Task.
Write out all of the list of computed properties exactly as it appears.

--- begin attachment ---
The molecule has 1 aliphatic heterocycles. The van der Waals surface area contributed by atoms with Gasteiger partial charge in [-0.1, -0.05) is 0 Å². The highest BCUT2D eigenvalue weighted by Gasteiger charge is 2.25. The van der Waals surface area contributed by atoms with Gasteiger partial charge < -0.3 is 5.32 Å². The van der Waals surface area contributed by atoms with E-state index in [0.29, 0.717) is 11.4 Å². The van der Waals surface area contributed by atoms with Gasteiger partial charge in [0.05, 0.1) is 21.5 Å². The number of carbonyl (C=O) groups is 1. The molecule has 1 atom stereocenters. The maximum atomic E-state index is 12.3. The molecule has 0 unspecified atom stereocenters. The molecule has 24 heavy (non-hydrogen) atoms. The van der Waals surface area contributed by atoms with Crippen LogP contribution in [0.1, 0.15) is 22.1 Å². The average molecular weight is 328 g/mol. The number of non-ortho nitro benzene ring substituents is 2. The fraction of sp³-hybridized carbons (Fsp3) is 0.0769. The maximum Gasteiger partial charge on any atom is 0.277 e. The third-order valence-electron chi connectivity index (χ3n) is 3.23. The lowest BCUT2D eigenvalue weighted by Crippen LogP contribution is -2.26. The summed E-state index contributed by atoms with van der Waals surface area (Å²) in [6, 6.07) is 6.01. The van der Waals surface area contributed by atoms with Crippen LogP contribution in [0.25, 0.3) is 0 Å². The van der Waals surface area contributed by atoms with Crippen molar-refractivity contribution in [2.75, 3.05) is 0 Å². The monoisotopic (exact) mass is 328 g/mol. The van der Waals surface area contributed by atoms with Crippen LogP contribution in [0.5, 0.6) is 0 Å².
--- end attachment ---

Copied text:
The molecule has 1 aliphatic heterocycles. The van der Waals surface area contributed by atoms with Gasteiger partial charge in [-0.1, -0.05) is 0 Å². The highest BCUT2D eigenvalue weighted by Gasteiger charge is 2.25. The van der Waals surface area contributed by atoms with Gasteiger partial charge < -0.3 is 5.32 Å². The van der Waals surface area contributed by atoms with E-state index in [0.29, 0.717) is 11.4 Å². The van der Waals surface area contributed by atoms with Gasteiger partial charge in [0.05, 0.1) is 21.5 Å². The number of carbonyl (C=O) groups is 1. The molecule has 1 atom stereocenters. The maximum atomic E-state index is 12.3. The molecule has 0 unspecified atom stereocenters. The molecule has 24 heavy (non-hydrogen) atoms. The van der Waals surface area contributed by atoms with Crippen LogP contribution in [0.1, 0.15) is 22.1 Å². The average molecular weight is 328 g/mol. The number of non-ortho nitro benzene ring substituents is 2. The fraction of sp³-hybridized carbons (Fsp3) is 0.0769. The maximum Gasteiger partial charge on any atom is 0.277 e. The third-order valence-electron chi connectivity index (χ3n) is 3.23. The lowest BCUT2D eigenvalue weighted by Crippen LogP contribution is -2.26. The summed E-state index contributed by atoms with van der Waals surface area (Å²) in [6, 6.07) is 6.01. The van der Waals surface area contributed by atoms with Crippen LogP contribution in [0.25, 0.3) is 0 Å². The van der Waals surface area contributed by atoms with Crippen molar-refractivity contribution in [2.75, 3.05) is 0 Å². The monoisotopic (exact) mass is 328 g/mol. The van der Waals surface area contributed by atoms with Crippen LogP contribution in [0.5, 0.6) is 0 Å².